*I never keep bread flour on hand  because it's expensive and takes up too much space.  In order to make my own bread flour, I simply add one tablespoon of vital wheat gluten to each cup of all-purpose flour in my bread recipes.  Store unused wheat gluten in an airtight container in the freezer and it lasts forever.  I can usually find it at the regular grocery store.

**Liquid lecithin is a preservative that helps keep your bread soft for days (if you look at the bread in your cupboard right now, chances are one of the ingredients is liquid lecithin).  Four months ago I bought a 16 oz bottle for $6.99 and I still have a significant amount left.  I make a variation of this bread at least once a week, so this is an ingredient that costs very little per use.

Some variations I've used that work well with this bread are:
-cinnamon swirl - combine 1/4 cup brown sugar with 1 tsp cinnamon.  When the dough is on the counter either knead the sugar mixture directly into the dough, or form the dough into a square and spread it on cinnamon roll-style then roll the dough into a loaf.  Lightly coat the dough with a couple teaspoons of honey and a light dusting of cinnamon-sugar before rising.
-cinnamon apple - peel and shred one medium apple (it should yield about 1/2 cup).  Place apple shreds in some paper towel and squeeze out most of the liquid.  Repeat the same steps as the cinnamon swirl bread, adding the shredded apple. Also add about 1/2 tsp salt to your cinnamon sugar just to add a little depth with the apples.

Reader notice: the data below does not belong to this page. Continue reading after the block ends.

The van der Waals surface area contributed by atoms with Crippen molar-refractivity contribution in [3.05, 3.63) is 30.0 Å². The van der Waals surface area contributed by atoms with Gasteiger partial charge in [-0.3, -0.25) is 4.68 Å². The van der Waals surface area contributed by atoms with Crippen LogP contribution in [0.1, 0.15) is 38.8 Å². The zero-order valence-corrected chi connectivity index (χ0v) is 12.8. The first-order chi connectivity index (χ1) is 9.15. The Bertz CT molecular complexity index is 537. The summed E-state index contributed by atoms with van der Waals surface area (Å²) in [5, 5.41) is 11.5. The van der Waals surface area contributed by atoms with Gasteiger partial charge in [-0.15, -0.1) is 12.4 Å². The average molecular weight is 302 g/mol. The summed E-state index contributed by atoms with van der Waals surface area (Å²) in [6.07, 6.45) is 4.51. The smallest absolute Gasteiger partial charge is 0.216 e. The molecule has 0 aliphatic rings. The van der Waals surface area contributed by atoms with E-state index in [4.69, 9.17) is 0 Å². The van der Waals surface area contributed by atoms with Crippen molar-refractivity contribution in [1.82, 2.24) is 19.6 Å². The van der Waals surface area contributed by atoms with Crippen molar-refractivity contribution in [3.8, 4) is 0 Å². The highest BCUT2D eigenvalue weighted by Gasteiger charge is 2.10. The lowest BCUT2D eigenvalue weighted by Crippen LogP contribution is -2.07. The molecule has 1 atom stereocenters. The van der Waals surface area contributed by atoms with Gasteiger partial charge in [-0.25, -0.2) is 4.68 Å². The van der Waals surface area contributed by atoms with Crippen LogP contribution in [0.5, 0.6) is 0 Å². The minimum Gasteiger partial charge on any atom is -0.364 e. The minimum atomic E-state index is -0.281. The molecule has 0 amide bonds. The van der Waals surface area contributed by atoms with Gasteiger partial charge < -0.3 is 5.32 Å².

-spinach/feta- chop and saute 2 cups of spinach over medium heat until spinach is nicely wilted.  Place spinach in some paper towel and squeeze out most of the liquid.  Add to the dough, along with 1/3 cup feta cheese crumbles and knead until incorporated (small chunks of cheese and spinach add a good texture to the bread). 
-parmesan/herb - combine 1/3 cup parmesan cheese (I've used both freshly shredded and the cheap stuff in a green can and both are delicious), 1 tsp dried basil, 1 tsp dried oregano, 1/2 tsp garlic salt, 1/2 tsp ground dried garlic, and freshly ground black pepper (to your liking).

Any of these variations are delicious with a little bit of softened butter rubbed on top of the dough and just a light sprinkling of whatever seasonings you're adding to the inside.  Play around with it.  You will not be disappointed.